The typical college student isn’t typical, reports NPR in an interview with Kathryn McCormick, a single mother, full-time waitress and student in the Physician’s Assistant program at Valencia Community College in Orlando, Florida.
“Sleep is sometimes not an option,” McCormick tells host Neal Conan. She tried college several times in the past 13 years. Now she’s convinced she needs an education to earn a decent living.
Conan asks Education Sector‘s Kevin Carey if Kat McCormick is “our typical college student” today.
CAREY: There are many, many Kat McCormicks in America today. We see students all over the country, particular with a 10 percent unemployment rate, a lot of people going back to college to get credentials to upgrade their skills to be more competitive in the job market. A lot of students who don’t go directly from high school to college, who live their lives for a while, who start families, who have jobs and then eventually decide they need that credential in order to get a good job.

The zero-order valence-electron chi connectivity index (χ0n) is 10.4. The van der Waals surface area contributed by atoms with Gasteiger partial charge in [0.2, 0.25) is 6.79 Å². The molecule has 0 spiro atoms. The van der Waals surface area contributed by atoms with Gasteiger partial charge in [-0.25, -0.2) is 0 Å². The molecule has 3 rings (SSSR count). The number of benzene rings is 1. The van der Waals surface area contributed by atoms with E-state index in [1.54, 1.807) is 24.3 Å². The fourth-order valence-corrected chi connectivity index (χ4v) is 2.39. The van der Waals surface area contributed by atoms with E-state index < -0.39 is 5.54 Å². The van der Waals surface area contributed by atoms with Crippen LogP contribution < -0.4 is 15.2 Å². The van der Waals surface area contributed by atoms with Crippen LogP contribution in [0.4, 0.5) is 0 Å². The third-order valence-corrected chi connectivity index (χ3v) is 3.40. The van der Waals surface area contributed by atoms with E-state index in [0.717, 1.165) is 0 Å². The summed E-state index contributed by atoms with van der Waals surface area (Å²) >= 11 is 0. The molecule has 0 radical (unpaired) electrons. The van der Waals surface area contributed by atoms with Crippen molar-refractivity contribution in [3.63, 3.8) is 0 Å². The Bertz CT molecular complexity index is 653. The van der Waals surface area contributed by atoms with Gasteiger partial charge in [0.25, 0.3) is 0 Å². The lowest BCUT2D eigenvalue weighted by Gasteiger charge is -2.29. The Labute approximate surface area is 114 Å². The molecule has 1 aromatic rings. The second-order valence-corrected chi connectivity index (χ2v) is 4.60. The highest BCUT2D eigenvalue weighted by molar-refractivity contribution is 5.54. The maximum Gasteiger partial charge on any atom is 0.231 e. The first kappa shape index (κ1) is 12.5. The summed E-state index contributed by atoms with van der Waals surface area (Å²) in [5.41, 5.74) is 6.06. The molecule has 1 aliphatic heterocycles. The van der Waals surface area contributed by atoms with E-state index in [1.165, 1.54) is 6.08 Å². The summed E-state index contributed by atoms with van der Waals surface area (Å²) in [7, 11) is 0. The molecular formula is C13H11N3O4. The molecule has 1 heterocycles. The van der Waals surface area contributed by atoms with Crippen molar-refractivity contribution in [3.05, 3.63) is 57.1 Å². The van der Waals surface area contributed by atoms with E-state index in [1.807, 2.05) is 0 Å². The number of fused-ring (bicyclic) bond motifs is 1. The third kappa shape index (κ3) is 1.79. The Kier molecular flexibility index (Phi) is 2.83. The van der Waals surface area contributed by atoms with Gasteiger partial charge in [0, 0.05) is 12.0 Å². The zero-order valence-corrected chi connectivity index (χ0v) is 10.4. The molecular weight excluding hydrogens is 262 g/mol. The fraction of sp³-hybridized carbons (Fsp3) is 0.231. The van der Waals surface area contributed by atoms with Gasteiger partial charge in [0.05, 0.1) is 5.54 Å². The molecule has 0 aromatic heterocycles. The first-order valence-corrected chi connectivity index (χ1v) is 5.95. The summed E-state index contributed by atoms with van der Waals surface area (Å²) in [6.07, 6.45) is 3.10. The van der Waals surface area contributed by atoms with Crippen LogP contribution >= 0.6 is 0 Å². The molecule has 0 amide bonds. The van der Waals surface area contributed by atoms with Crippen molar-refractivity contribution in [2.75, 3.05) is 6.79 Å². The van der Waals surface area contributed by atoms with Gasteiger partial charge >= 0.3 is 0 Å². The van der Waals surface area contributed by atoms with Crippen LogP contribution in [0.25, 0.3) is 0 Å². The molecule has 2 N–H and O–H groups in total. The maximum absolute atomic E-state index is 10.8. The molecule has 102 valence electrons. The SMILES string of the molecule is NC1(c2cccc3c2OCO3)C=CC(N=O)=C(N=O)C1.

. . . If you go back to the early 1970s, less than half of all students who graduated from high school went on to college. Today, it’s over three-quarters. And the reasons are pretty clear. The gap in earnings between people who have a college degree and people who don’t have one has widened substantially over time.
Some 73 percent of undergraduates don’t fit the stereotype of the full-time student just out of high school, reports the National Center for Education Statistics.